Etymology
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beef (n.)

c. 1300, "an ox, bull, or cow," also the flesh of one when killed, used as food, from Old French buef "ox; beef; ox hide" (11c., Modern French boeuf), from Latin bovem (nominative bos, genitive bovis) "ox, cow," from PIE root *gwou- "ox, bull, cow." The original plural in the animal sense was beeves.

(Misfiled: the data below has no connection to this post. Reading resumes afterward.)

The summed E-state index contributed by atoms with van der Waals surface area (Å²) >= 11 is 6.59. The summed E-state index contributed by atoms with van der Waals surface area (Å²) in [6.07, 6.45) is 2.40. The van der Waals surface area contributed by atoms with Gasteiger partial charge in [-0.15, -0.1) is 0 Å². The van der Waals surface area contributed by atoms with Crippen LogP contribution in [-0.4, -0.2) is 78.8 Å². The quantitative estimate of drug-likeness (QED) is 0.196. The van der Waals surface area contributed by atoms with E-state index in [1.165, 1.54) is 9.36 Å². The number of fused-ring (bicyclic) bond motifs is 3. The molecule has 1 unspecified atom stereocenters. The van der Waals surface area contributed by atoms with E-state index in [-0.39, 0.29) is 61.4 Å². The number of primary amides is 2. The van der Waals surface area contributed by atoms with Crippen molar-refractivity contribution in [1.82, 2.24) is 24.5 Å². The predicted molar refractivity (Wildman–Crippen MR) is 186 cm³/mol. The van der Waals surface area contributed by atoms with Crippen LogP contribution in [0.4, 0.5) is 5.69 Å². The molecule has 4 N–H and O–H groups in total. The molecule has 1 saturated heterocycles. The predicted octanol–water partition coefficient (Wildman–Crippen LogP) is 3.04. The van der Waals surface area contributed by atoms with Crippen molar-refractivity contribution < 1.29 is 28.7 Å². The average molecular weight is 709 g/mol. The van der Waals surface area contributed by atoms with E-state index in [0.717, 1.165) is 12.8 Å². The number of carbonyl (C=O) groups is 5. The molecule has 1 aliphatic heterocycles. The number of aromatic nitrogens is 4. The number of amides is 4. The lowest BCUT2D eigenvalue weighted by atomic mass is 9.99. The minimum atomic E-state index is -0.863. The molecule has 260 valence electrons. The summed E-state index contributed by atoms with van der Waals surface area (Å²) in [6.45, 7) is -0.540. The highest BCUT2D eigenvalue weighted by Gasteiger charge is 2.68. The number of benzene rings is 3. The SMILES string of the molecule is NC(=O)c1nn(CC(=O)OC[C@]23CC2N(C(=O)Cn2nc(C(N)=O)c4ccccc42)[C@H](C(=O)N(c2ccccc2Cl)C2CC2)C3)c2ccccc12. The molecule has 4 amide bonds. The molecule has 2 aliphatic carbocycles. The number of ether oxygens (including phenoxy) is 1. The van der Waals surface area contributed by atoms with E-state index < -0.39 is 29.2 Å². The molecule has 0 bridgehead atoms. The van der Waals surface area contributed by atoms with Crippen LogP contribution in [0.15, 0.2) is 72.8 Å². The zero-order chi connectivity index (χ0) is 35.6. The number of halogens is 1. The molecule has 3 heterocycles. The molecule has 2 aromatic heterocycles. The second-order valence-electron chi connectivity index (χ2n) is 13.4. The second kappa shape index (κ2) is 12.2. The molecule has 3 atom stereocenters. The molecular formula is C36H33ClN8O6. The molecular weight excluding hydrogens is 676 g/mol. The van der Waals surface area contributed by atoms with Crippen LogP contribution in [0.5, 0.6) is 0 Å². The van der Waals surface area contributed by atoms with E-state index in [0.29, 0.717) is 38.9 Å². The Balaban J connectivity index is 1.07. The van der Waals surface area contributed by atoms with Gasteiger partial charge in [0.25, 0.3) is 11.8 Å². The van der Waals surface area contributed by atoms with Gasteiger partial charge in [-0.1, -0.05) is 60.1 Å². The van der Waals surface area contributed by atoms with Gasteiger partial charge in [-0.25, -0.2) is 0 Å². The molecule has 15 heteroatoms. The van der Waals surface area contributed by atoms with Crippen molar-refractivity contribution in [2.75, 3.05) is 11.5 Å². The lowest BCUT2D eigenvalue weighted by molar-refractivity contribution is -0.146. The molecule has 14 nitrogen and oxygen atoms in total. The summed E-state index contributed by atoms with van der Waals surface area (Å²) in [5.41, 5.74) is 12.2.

beef (v.)

"to complain," slang, 1888, American English, from noun meaning "complaint" (1880s). The noun meaning "argument" is recorded from 1930s. The origin and signification of these are unclear; perhaps they trace to the common late 19c. complaint of soldiers about the quantity or quality of beef rations.

updated on October 06, 2022

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